Max Reger (1873–1916) Selected Piano Works
Urtext edited by Peter Roggenkamp [pno-4hd]
Here is a selection of pieces for four hands, which the well-known pianist and teacher Peter Roggenkamp has compiled and edited from the Reger Complete Edition. Piano teachers will be delighted to hear that all twenty “German Dances” Op. 10, a collection of medium difficulty, are reproduced in this volume.
72 pages | 23 x 30,5 cm | 274 g | ISMN: 979-0-004-17660-3 | Softbound
|German Dances Op. 10|
|Waltz Op. 22/1|
|Burlesques Op. 58/6|
|Piece Op. 94/5|
|Piece Op. 94/6|
Max Reger devoted a large part of his compositional oeuvre to the piano. But even 70 years after his death, Reger's piano works are still hardly known. Our twovolume selection of pieces for piano two-hands (EB 8466/ 67) has already provided a good cross-section of his piano writing that is an enhancement to concert life and a valuable addition to study and teaching literature.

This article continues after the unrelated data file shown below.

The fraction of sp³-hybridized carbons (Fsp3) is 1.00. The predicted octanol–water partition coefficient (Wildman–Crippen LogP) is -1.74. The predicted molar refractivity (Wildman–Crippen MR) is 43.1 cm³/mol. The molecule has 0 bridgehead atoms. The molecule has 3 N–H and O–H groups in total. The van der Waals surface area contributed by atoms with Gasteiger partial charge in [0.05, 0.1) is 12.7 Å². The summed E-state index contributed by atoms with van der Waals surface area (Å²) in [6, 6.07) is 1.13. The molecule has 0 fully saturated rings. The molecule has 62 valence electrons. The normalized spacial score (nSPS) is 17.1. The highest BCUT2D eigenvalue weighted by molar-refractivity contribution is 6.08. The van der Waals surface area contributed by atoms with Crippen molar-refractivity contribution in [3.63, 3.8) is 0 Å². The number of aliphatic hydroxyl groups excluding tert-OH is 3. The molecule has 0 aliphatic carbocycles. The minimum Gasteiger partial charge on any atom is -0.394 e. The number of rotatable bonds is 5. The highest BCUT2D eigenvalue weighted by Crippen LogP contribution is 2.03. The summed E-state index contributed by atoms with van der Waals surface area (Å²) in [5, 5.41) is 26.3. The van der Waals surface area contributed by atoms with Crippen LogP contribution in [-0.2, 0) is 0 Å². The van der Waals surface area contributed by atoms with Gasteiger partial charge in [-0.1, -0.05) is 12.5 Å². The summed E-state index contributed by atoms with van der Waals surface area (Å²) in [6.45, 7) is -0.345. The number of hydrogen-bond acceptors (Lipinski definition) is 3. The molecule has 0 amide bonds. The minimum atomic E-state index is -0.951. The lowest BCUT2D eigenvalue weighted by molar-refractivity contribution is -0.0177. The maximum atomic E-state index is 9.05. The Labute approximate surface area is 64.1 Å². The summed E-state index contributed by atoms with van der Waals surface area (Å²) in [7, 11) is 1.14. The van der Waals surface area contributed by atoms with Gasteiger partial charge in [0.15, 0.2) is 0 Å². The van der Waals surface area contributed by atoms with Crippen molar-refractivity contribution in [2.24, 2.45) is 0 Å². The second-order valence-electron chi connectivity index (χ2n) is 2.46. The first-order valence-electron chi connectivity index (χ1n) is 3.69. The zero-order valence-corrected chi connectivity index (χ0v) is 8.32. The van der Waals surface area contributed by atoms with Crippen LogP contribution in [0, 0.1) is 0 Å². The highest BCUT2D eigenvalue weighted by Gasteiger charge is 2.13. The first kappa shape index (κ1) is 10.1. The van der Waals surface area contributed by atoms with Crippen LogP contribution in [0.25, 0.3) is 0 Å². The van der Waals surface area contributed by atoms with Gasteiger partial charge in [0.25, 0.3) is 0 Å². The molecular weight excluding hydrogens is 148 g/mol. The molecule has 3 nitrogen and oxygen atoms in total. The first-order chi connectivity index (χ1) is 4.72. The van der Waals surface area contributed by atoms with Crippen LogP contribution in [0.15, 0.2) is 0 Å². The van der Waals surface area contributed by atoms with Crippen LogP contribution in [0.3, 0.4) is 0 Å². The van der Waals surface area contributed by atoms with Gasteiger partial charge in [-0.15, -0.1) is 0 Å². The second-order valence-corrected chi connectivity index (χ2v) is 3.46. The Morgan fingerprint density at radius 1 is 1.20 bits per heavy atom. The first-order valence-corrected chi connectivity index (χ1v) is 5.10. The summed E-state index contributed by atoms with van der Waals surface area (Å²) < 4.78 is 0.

This new book of selected pieces is devoted to Reger's extensive oeuvre for piano four-hands. The only work printed in its entirety is the collection of “German Dances” Op. 10; undoubtedly conceived as a cyclical work, it can be played by two performers of differing levels of proficiency, since the secondo part is considerably easier than the primo part. The last two pieces from Op. 94 are closely related. Without being designated as such by the composer, they correspond to each other like “Prelude and Fugue”. Reger's often praised humor sparkles in the last of the “6 Burlesken” Op. 58, which bears the performance instruction “as livefy and boisterousfy as possible”. The composer uses as his theme the popular folksong “O, du lieber Augustin'. While a virtuoso figuration in the primo part recalls Johann Strauss' “Fledermaus” waltz, in bar 58 Reger quotes the famous chord from Richard Strauss' “Till Eulenspiegel”, composed a few years previously.
Our present edition follows the Complete Edition, published by Breitkopf & Härtel. No changes were made save for the correction of a few obvious printing errors. The editor added fingerings where he deemed it important or useful for the performer. At many places, only a few hints were needed; at others, more detailed indications were necessary in order to help the players correctly bring out the complex texture of the parts and realize the demanding phrasing.
We hope that this selection of pieces for piano four-hands will give a variety of impulses and insights to everyone working on this genre of compositions by Max Reger.
Hamburg, Fall 1989 Peter Roggenkamp